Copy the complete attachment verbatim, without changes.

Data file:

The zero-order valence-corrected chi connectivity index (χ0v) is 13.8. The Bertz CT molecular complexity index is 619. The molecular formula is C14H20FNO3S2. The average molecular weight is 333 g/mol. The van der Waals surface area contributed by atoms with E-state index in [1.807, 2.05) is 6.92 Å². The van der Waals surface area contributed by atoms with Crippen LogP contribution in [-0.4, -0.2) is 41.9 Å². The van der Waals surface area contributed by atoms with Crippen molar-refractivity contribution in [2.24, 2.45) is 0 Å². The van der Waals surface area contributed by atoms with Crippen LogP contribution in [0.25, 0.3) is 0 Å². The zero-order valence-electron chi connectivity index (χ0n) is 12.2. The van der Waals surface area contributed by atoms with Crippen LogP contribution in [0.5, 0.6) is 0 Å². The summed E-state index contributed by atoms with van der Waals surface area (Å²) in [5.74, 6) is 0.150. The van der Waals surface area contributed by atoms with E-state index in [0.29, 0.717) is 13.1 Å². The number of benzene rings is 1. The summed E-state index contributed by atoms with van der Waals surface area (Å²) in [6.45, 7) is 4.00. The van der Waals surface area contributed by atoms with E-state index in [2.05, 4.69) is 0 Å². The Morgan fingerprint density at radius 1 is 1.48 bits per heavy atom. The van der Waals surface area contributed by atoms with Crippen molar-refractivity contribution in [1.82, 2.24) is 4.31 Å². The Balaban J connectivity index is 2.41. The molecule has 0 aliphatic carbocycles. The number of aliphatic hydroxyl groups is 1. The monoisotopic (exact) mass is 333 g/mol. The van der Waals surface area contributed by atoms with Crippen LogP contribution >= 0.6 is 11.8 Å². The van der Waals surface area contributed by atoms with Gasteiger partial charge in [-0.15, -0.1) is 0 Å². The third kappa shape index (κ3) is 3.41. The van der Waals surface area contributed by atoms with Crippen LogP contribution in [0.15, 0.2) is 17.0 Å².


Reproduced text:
The zero-order valence-corrected chi connectivity index (χ0v) is 13.8. The Bertz CT molecular complexity index is 619. The molecular formula is C14H20FNO3S2. The average molecular weight is 333 g/mol. The van der Waals surface area contributed by atoms with E-state index in [1.807, 2.05) is 6.92 Å². The van der Waals surface area contributed by atoms with Crippen LogP contribution in [-0.4, -0.2) is 41.9 Å². The van der Waals surface area contributed by atoms with Crippen molar-refractivity contribution in [2.24, 2.45) is 0 Å². The van der Waals surface area contributed by atoms with Crippen LogP contribution in [0.25, 0.3) is 0 Å². The zero-order valence-electron chi connectivity index (χ0n) is 12.2. The van der Waals surface area contributed by atoms with Crippen LogP contribution in [0.5, 0.6) is 0 Å². The summed E-state index contributed by atoms with van der Waals surface area (Å²) in [5.74, 6) is 0.150. The van der Waals surface area contributed by atoms with E-state index in [0.29, 0.717) is 13.1 Å². The number of benzene rings is 1. The summed E-state index contributed by atoms with van der Waals surface area (Å²) in [6.45, 7) is 4.00. The van der Waals surface area contributed by atoms with E-state index in [2.05, 4.69) is 0 Å². The Morgan fingerprint density at radius 1 is 1.48 bits per heavy atom. The van der Waals surface area contributed by atoms with Crippen molar-refractivity contribution in [1.82, 2.24) is 4.31 Å². The Balaban J connectivity index is 2.41. The molecule has 0 aliphatic carbocycles. The number of aliphatic hydroxyl groups is 1. The monoisotopic (exact) mass is 333 g/mol. The van der Waals surface area contributed by atoms with Crippen LogP contribution >= 0.6 is 11.8 Å². The van der Waals surface area contributed by atoms with Gasteiger partial charge in [-0.15, -0.1) is 0 Å². The third kappa shape index (κ3) is 3.41. The van der Waals surface area contributed by atoms with Crippen LogP contribution in [0.15, 0.2) is 17.0 Å².